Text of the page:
Ben Farmer of The Daily Telegraph (UK) reports that Afghan president Hamid Karzai’s peace council is going to send a delegation to Guantanamo. The council is requesting the release of about 20 Taliban commanders and leaders held there. There is no official indication, as of yet, that the Obama administration is going to allow the council’s delegation to visit. But the Telegraph cites a “senior Afghan official” as saying that the “delegation is being sent with the cooperation of the United States.”
If true, then this does not bode well for the Obama administration’s peace-seeking diplomatic efforts. The peace council says that it wants the detainees returned to Afghanistan so they can join the nascent peace talks. But why would the Taliban detainees have any interest in seeking peace in Afghanistan? And how can Karzai’s “peace council” ensure that the Taliban leaders – who are considered, by and large, the worst of the Taliban lot held at Guantanamo – won’t immediately return to the fight?
The second question is particularly important given that two former Gitmo detainees currently sit on the Taliban’s Quetta Shura Council. That is, the two former detainees are among the Taliban’s top anti-coalition leaders.
Furthermore, Karzai’s government has a notoriously bad track record when it comes to keeping tabs on former Gitmo detainees. A leaked State Department cable makes it clear that Karzai has not fulfilled his obligations with respect to dozens of former Gitmo detainees. American authorities expected the former detainees to stand trial in Afghan courts after being transferred from Guantanamo. Instead, Karzai’s government simply released them.
The peace council has named Khairullah Khairkhwa as one of the Taliban leaders it is interested in freeing from Gitmo. “Khairkhwa was an important man for the Taliban and his release would show the Americans are serious about negotiation. He is a good man and is well respected among the Taliban,” Mullah Arsala Rahmani, a former Taliban official who is now a member of the peace council, told The Telegraph earlier this month.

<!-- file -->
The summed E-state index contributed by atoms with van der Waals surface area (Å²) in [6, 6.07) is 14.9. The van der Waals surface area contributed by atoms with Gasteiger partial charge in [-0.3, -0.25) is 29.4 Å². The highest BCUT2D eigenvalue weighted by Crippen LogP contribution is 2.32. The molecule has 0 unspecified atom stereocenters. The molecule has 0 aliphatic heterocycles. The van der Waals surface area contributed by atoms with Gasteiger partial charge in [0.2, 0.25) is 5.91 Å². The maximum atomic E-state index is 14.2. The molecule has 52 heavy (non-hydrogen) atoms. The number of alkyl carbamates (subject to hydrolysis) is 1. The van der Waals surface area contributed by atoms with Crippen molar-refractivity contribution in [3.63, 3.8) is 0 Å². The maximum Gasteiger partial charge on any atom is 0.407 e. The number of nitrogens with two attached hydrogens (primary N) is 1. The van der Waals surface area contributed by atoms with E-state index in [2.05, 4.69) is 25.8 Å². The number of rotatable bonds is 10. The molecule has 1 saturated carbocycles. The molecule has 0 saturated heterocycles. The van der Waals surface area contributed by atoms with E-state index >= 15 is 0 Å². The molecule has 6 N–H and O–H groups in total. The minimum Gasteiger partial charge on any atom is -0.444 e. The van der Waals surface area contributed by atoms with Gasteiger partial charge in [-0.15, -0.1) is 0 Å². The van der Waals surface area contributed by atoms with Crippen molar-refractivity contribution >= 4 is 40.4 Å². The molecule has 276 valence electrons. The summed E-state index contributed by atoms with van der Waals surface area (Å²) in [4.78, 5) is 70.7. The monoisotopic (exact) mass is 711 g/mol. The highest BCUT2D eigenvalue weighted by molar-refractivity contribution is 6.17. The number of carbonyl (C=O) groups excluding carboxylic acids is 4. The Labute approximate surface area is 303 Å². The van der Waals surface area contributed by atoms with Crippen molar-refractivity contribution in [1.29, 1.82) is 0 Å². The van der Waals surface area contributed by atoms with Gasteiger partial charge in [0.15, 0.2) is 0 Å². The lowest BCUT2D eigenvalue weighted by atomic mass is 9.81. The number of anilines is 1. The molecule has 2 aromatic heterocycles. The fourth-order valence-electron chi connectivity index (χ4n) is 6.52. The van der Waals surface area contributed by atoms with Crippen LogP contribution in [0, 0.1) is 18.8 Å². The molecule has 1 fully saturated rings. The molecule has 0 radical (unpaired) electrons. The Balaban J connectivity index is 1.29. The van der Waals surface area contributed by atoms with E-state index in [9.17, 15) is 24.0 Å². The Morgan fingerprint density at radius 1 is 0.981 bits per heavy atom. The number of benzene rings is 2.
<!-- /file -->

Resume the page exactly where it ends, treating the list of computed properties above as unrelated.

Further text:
Judging by the declassified files released from Gitmo, Khairkhwa may be “well respected among the Taliban,” but U.S. military and intelligence professionals would probably not describe him as a “good man.” (See here and here for summaries of those files, including excerpts from the transcripts of Khairkhwa’s testimony at Gitmo.)
As the Taliban’s governor in the westernmost Herat province of Afghanistan, Khairkhwa admittedly helped lead the Taliban’s rapprochement efforts with the Iranians beginning in the late 1990s. This was after the two verged on war. Then, according to the declassified Gitmo files, Khairkhwa attended a meeting “between Taliban and Iranian officials in which Iran pledged to assist the Taliban in their war with the United States” in late 2001.
U.S. officials also accuse Khairkhwa of overseeing one of Osama bin Laden’s terrorist training camps in Herat, as well as being deeply involved in narcotics trafficking.
This is the type of detainee Karzai’s peace council wants freed. But it is not clear how Khairkhwa’s freedom from Gitmo would serve the interests of peace, as opposed to, say, the interests of the Taliban.
Thomas Joscelyn is a senior fellow at the Foundation for Defense of Democracies.